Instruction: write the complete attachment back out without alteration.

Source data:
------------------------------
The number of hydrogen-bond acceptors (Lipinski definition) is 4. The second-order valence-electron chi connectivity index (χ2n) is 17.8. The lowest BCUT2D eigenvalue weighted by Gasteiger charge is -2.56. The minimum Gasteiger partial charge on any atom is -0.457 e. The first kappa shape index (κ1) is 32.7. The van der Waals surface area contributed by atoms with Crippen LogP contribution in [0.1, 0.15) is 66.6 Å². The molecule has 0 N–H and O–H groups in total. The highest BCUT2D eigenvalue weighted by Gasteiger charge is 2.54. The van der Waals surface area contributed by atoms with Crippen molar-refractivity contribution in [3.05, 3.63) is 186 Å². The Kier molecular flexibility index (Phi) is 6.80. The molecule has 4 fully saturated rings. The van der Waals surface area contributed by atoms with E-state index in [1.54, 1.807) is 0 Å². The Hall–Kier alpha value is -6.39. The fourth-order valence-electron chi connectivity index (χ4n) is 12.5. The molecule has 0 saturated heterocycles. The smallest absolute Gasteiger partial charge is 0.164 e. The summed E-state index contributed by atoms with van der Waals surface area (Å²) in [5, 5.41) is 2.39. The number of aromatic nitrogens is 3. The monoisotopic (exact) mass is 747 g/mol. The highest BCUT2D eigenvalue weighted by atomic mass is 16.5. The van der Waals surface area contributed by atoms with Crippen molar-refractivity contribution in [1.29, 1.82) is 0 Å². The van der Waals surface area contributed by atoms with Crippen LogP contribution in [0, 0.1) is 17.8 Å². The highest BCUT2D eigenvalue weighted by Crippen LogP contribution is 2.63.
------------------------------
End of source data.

The number of hydrogen-bond acceptors (Lipinski definition) is 4. The second-order valence-electron chi connectivity index (χ2n) is 17.8. The lowest BCUT2D eigenvalue weighted by Gasteiger charge is -2.56. The minimum Gasteiger partial charge on any atom is -0.457 e. The first kappa shape index (κ1) is 32.7. The van der Waals surface area contributed by atoms with Crippen LogP contribution in [0.1, 0.15) is 66.6 Å². The molecule has 0 N–H and O–H groups in total. The highest BCUT2D eigenvalue weighted by Gasteiger charge is 2.54. The van der Waals surface area contributed by atoms with Crippen molar-refractivity contribution in [3.05, 3.63) is 186 Å². The Kier molecular flexibility index (Phi) is 6.80. The molecule has 4 fully saturated rings. The van der Waals surface area contributed by atoms with E-state index in [1.54, 1.807) is 0 Å². The Hall–Kier alpha value is -6.39. The fourth-order valence-electron chi connectivity index (χ4n) is 12.5. The molecule has 0 saturated heterocycles. The smallest absolute Gasteiger partial charge is 0.164 e. The summed E-state index contributed by atoms with van der Waals surface area (Å²) in [5, 5.41) is 2.39. The number of aromatic nitrogens is 3. The monoisotopic (exact) mass is 747 g/mol. The highest BCUT2D eigenvalue weighted by atomic mass is 16.5. The van der Waals surface area contributed by atoms with Crippen molar-refractivity contribution in [1.29, 1.82) is 0 Å². The van der Waals surface area contributed by atoms with Crippen LogP contribution in [0, 0.1) is 17.8 Å². The highest BCUT2D eigenvalue weighted by Crippen LogP contribution is 2.63.